Having said that, I think we need to be clear about what parole is. Parole is not a privilege. Parole is earned. It is defined as “the early release from prison, before the prisoner has served the entire sentence”. And when an incarcerated soul is granted parole, he or she is still under supervision for a period of time – usually, for the balance of his or her sentence. Incarcerated souls released on parole must comply with a set of rules or what is known as “conditions of parole”. Violation of these rules could lead to their being returned to prison. So, what are some of the “conditions of parole”? In addition to meeting regularly with his or parole officer, an incarcerated soul who has been granted parole must, as an example:
· Obey all laws.
· Inform his or her parole officer at all times of his or her location. This could involve being required to call a parole officer on designated dates and at designated times or the wearing of an electronic or GPS tracking device.
· Request permission to travel. Souls granted parole may be restricted from engaging in international travel and/or traveling to another state.
· Refrain from the use of alcohol and drugs.
· Allow his or her parole officer to conduct random searches of their residence – searches which do not need to be supported by probable cause.
· Pay court-ordered fines and restitution – restitution is defined as money to be paid to victims of the crime committed by the soul who has been granted parole for losses incurred.
· Attend court-ordered counseling or treatment programs -- e.g., anger management courses.
As you can see, incarcerated souls who have been granted parole must walk along a very narrow and straight line.
During the weeks and months ahead, the International Men’s Day Team – which consists of 84 nations – will work to move “Impartial And Fair Treatment In Parole” to the forefront of the ongoing Dialogue on Criminal Justice Reform and Restorative Justice. You can look for updates on the International Men’s Day site at: https://www.usainternationalmensday.blogspot.com; IN SEARCH OF FATHERHOOD®’s blog at: http://globalfatherhooddialogue.blogspot.com or on LinkedIn (www.linkedin.com).
26 August, 2018
HOUSE OF THE AFRICAN APPOINTED GHANA'S INTERNATIONAL MEN'S DAY COORDINATOR - GHANA JOINS INTERNATIONAL MEN'S DAY UNION
Welcome to the INTERNATIONAL MEN'S DAY UNION!
21 August, 2018
BOYS MENTORING ADVOCACY NETWORK AND NIGERIA INTERNATIONAL MEN'S DAY TEAM LAUNCH PROSTATE CANCER SCREENING CAMPAIGN IN OBSERVANCE OF 2018 PROSTATE CANCER MONTH
Nigeria's Boys Mentoring Advocacy Network and the Nigeria International Men's Day Team will join institutions, organizations, and individuals throughout our global village in observing 2018 Prostate Cancer Month with the launch of its Prostate Cancer Screening Campaign. To learn more about or become a sponsor for the Prostate Cancer Screening Campaign, send an e-mail to: email@example.com or call +234 802 301 0608. You can also visit the website for Boys Mentoring Advocacy Network at: www.bmanadvocacy.org.
19 August, 2018
15 August, 2018
NIGERIA AND UNITED STATES EMBARK ON PROSTATE CANCER SCREENING CAMPAIGN COLLABORATION UNDER THE INTERNATIONAL MEN'S DAY BANNER
Founder, Boys Mentoring Advocacy Network (www.bmanadvocacy.org)
Nigeria Coordinator – International Men’s Day
Nigeria Coordinator – World Day Of The Boy Child
Telephone: +234 8023010608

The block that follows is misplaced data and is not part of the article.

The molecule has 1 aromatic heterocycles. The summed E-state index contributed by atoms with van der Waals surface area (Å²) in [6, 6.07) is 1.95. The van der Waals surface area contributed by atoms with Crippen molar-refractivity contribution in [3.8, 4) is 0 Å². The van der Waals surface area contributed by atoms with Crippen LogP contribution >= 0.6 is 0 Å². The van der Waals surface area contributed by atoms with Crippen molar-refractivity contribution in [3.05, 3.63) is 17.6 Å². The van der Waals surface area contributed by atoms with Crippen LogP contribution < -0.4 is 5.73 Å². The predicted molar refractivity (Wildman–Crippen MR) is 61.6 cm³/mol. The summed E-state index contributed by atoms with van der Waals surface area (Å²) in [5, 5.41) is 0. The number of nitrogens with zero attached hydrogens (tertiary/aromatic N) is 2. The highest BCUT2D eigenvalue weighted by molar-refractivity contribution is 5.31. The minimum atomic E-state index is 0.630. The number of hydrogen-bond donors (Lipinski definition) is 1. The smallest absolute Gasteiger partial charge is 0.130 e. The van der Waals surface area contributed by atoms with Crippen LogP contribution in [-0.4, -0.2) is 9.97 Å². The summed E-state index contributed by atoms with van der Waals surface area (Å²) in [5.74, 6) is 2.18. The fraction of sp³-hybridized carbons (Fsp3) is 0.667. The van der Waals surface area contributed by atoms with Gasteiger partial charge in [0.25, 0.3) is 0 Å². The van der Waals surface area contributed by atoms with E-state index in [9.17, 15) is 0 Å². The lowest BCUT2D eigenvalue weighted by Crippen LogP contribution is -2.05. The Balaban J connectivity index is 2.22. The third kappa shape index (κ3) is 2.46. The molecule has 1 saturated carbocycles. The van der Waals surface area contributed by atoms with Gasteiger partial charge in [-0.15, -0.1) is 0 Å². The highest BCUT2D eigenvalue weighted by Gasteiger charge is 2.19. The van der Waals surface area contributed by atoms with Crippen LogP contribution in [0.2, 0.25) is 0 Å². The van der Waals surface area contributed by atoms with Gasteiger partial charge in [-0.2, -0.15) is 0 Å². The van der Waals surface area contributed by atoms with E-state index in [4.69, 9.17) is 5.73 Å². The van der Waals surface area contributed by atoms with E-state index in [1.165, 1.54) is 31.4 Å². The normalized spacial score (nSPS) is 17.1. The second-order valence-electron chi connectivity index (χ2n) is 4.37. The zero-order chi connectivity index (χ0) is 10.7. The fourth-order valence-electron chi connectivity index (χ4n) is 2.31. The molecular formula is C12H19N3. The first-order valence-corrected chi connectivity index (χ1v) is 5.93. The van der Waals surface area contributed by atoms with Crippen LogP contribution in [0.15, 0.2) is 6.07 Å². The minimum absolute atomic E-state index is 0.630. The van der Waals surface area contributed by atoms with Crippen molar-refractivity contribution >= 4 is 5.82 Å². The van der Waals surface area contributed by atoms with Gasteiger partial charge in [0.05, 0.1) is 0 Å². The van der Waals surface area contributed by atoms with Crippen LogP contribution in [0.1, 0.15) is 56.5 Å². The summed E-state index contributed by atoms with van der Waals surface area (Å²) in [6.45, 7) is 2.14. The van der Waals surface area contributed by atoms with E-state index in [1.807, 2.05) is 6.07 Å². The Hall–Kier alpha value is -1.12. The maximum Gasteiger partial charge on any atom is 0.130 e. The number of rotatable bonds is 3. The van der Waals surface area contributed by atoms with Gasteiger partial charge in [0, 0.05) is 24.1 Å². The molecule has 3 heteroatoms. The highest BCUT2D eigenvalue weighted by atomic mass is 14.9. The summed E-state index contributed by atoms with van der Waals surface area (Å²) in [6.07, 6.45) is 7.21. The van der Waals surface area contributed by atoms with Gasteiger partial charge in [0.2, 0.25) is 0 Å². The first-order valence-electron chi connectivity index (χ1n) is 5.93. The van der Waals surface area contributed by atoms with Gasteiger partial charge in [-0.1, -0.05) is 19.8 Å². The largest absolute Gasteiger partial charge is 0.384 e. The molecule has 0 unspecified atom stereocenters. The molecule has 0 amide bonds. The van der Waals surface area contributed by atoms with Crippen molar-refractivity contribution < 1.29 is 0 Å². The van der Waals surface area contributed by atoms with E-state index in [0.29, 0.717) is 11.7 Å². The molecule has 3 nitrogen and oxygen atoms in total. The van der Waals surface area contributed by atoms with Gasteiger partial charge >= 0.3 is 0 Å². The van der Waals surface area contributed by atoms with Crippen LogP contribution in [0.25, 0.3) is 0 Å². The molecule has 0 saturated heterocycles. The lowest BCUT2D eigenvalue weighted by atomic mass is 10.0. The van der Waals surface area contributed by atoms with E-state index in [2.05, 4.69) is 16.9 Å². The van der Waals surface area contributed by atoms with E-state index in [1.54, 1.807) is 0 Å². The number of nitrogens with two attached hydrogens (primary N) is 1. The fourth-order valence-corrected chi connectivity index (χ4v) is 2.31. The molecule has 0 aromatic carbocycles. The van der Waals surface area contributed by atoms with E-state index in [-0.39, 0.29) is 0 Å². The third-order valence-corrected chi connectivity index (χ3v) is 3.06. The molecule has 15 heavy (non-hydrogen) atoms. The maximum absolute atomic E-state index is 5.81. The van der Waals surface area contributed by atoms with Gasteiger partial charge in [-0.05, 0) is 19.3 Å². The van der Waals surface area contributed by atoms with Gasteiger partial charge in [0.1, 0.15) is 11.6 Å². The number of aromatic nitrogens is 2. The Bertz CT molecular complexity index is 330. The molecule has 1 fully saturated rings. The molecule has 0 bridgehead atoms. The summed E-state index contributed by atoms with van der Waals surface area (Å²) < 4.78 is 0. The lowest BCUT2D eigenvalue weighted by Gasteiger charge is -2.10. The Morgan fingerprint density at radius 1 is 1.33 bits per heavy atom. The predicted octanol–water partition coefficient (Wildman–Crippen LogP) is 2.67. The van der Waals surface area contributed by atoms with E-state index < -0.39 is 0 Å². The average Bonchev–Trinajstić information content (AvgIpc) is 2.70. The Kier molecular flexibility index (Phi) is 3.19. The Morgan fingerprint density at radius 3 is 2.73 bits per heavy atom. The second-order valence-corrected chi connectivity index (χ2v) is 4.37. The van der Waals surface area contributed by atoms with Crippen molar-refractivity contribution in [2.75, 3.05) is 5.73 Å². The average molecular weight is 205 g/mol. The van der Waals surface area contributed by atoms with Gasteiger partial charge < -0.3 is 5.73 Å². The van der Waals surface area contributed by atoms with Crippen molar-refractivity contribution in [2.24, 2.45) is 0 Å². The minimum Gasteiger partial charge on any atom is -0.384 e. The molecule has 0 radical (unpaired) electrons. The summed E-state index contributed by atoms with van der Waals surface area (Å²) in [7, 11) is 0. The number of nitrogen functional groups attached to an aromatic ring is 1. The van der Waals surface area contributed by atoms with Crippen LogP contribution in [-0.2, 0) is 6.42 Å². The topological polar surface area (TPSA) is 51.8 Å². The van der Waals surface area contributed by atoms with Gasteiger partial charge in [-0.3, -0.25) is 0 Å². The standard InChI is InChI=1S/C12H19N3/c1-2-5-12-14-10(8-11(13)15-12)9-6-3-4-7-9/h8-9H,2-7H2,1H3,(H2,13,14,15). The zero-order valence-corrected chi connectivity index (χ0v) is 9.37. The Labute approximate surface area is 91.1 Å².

UNITED STATESDiane A. Sears
USA Coordinator – International Men’s Day (www.usainternationalmensday.blogspot.com)
USA Coordinator – World Day Of The Boy Child
LAGOS, NIGERIA – 15 August 2018 – It is estimated that each day approximately 26 men in Nigeria succumb to prostate cancer which robs families and communities of Men who are Fathers and/or positive male role models who play a critical role in helping boys – Our Sons – successfully navigate the arduous journey from childhood to manhood. This set of circumstances has moved Mr. Ola Akinwe, Founder of the Boys Mentoring Advocacy Network (www.bmanadvocacy.org) and Nigeria’s Coordinator for both International Men’s Day observed on November 19th of each year and World Day Of The Boy Child which is observed on May 16th of each year to launch a Prostate Cancer Screening Campaign and to work to establish Prostate Cancer Screening Centers in Lagos and the south west states of Nigeria with the anticipated support of the Prostate Cancer Foundation located in California in the United States The United States International Men’s Day Team is collaborating with BMAN and the Nigeria International Men’s Day Team on the two-pronged Prostate Cancer Initiative planned by its Nigerian counterpart and BMAN in connection with the observance of 2018 International Men’s Day on 19 November 2018. Acting as the American point of contact for Nigeria’s International Men’s Day Team, the United States International Men’s Day Team will assist its Nigerian counterpart with identifying partnership opportunities with key stakeholders, raising awareness for prostate cancer in Nigeria, and enhancing the visual identity of the proposed two-pronged Prostate Cancer Initiative utilizing social media.
“The deaths of Men in our families and communities caused by prostate cancer creates Fatherlessness and a leadership vacuum in our great nation. We decided to launch the Prostate Cancer Screening Campaign and the proposed establishment of Prostate Cancer Screening Centers in Lagos and southwest states in Nigeria observance of International Men’s Day which will be observed on 19 November 2018 in over 84 nations – including Nigeria. The Nigerian International Men’s Day Team and the Boys Mentoring Advocacy Network will help to provide preventative health care; create adequate and equal access to critical medical resources and support; and reduce the prostate cancer mortality rate. Our Prostate Cancer Initiative will benefit everyone. We are looking forward to forming strategic alliances and partnerships with key stakeholders from the private and public sectors. The two-pronged Prostate Cancer Initiative we have conceptualized will provide members of the private and public sectors with an excellent opportunity to help save the lives of Men, positively shape the minds and souls of boys – Our Sons – and empower communities and families. Men who live healthy and long lives strengthen families. Strong families empower communities. And empowered communities strengthen a nation,” explained Mr. Akinwe.
To learn more about the Prostate Cancer Screening Campaign and the proposed establishment of Prostate Cancer Screening Centers in Lagos and southwest states in Nigeria and how you can support the two-pronged Prostate Cancer Initiative conceived by the Boys Mentoring Advocacy Network and Nigeria’s International Men’s Day Team, contact Mr. Ola Akinwe by sending an e-mail to: firstname.lastname@example.org or by calling: +234 802 301 0608.